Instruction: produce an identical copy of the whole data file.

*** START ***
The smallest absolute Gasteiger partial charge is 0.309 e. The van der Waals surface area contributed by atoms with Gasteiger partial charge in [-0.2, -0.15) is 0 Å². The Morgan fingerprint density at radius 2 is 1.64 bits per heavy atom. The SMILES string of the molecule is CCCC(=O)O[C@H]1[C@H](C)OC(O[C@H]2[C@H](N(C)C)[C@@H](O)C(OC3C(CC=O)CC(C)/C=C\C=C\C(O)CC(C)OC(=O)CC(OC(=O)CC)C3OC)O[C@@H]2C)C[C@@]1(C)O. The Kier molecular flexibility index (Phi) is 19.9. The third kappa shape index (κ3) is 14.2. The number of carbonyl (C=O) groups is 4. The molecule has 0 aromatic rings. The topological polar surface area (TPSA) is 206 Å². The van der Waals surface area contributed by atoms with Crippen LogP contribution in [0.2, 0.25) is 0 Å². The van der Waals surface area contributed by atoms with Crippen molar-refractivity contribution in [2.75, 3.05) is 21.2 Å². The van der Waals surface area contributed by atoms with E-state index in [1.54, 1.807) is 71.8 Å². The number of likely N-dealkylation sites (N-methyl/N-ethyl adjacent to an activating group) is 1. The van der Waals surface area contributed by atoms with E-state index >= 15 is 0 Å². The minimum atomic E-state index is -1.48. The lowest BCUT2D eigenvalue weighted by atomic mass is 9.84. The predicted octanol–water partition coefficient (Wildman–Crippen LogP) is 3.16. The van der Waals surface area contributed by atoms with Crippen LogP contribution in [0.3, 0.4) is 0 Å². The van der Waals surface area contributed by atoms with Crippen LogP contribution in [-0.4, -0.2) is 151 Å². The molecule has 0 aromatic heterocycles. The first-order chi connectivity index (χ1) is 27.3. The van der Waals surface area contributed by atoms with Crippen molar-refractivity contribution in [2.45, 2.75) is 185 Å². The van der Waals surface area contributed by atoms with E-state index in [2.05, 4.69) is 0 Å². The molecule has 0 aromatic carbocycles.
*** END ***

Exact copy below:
The smallest absolute Gasteiger partial charge is 0.309 e. The van der Waals surface area contributed by atoms with Gasteiger partial charge in [-0.2, -0.15) is 0 Å². The Morgan fingerprint density at radius 2 is 1.64 bits per heavy atom. The SMILES string of the molecule is CCCC(=O)O[C@H]1[C@H](C)OC(O[C@H]2[C@H](N(C)C)[C@@H](O)C(OC3C(CC=O)CC(C)/C=C\C=C\C(O)CC(C)OC(=O)CC(OC(=O)CC)C3OC)O[C@@H]2C)C[C@@]1(C)O. The Kier molecular flexibility index (Phi) is 19.9. The third kappa shape index (κ3) is 14.2. The number of carbonyl (C=O) groups is 4. The molecule has 0 aromatic rings. The topological polar surface area (TPSA) is 206 Å². The van der Waals surface area contributed by atoms with Crippen LogP contribution in [0.2, 0.25) is 0 Å². The van der Waals surface area contributed by atoms with Crippen molar-refractivity contribution in [2.75, 3.05) is 21.2 Å². The van der Waals surface area contributed by atoms with E-state index in [1.54, 1.807) is 71.8 Å². The number of likely N-dealkylation sites (N-methyl/N-ethyl adjacent to an activating group) is 1. The van der Waals surface area contributed by atoms with E-state index >= 15 is 0 Å². The minimum atomic E-state index is -1.48. The lowest BCUT2D eigenvalue weighted by atomic mass is 9.84. The predicted octanol–water partition coefficient (Wildman–Crippen LogP) is 3.16. The van der Waals surface area contributed by atoms with Crippen LogP contribution in [0.3, 0.4) is 0 Å². The van der Waals surface area contributed by atoms with Crippen LogP contribution in [-0.4, -0.2) is 151 Å². The molecule has 0 aromatic heterocycles. The first-order chi connectivity index (χ1) is 27.3. The van der Waals surface area contributed by atoms with Crippen molar-refractivity contribution in [2.45, 2.75) is 185 Å². The van der Waals surface area contributed by atoms with E-state index in [2.05, 4.69) is 0 Å². The molecule has 0 aromatic carbocycles.